Real and True Sheriff Andy Griffith practiced relationship building and was always willing to work through the problems – just look at the patience he had with his own deputy! The challenge for all of us is not to return to Mayberry, but to replace sticker stacking where it exists in our lives with the harder and meaningful deepening of our relationships.

Westminster’s Mayberry Days won’t roll around for another few months, but I’ll be back. There is something comforting in reminiscing about a simple t.v. show reflecting simple lives and real relationships. Our new sheriff may not be Andy Griffith, but he’s no Barney either. And our boys at Cherokee Creek are discovering every day what is real and true about themselves and the world around them. May they – as relationship builders – leave the stickers to children, and have more Mayberry days than not.

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posted by Shaler Black Cooper in Discovering What is Real and True and have Comments (5)

Women of Courage…

Women of Courage: CCBS Founder Beth Black, CCBS Manager of Clinical Services Jane Barker and 8 wonderful ladies who participated in this the innaugural Women of Courage retreat.

Women of Courage: CCBS Founder Beth Black, CCBS Manager of Clinical Services Jane Barker and 8 wonderful ladies who participated in this the innaugural Women of Courage retreat.

My dear friend Rick Stone wrote a wonderful book called The Healing Art of Storytelling. In it he says, “Telling a story, especially about ourselves, may be one of the most personal and intimate things we can do. Through storytelling we can come to know who we are in new and unforeseen ways. We can also reveal to others what is deepest in our hearts, and in the process, build bridges.” And when women gather in healing circles to tell their stories, extraordinary things happen!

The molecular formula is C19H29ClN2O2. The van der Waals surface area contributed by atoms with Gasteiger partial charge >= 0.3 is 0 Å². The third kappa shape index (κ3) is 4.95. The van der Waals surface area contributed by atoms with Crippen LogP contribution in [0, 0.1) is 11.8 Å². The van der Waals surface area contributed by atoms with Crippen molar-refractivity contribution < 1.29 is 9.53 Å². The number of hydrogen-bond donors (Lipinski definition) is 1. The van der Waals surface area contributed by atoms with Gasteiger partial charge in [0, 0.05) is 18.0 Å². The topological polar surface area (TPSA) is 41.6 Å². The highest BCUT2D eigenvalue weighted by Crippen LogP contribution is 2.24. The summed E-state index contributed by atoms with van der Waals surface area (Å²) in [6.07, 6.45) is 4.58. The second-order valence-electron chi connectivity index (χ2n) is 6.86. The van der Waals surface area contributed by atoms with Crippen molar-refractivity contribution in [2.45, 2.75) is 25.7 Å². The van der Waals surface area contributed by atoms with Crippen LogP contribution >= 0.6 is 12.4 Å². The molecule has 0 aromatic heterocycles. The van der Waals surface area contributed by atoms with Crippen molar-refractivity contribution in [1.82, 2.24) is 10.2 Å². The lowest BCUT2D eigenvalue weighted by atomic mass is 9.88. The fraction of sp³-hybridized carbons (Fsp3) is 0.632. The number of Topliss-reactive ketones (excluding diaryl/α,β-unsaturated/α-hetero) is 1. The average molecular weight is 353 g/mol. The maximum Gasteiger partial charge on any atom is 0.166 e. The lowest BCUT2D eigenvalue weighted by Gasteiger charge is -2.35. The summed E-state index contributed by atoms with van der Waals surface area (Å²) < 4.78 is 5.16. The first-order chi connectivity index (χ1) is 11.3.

In early February, 8 amazing Cherokee Creek Boys School moms gathered from around the country to attend “Women of Courage,” a retreat I hosted with Jane Barker, Manager of Clinical Services at CCBS. For two and a half days we read, wrote, talked, laughed, cried and ate great food (thanks to Beth Venable). We wove our stories into a beautiful “blanket of support,” creating a safe environment to share the vulnerable and authentic parts of our lives. We discovered, challenged assumptions, shed unnecessary burdens and made new commitments. And we laughed…a lot!

We began our retreat with a Rumi poem:

A Community of Spirit

There is a community of the spirit.
Join it, and feel the delight
of walking in the noisy street,
and being the noise.

Drink all your passion,
and be a disgrace.

Close both eyes
to see with the other eye.

Open your hands,
If you want to be held.

Sit down in this circle

Our CCBS Medicine Wheel places Courage in the position of the Warrior and challenges us to, “Show up and be present.” The ten of us showed up fully with delight, passion and maybe even a bit of disgrace! We did, indeed, create a community of spirit. With courage, we opened our hands and arms to one another and sat in a circle of new friends.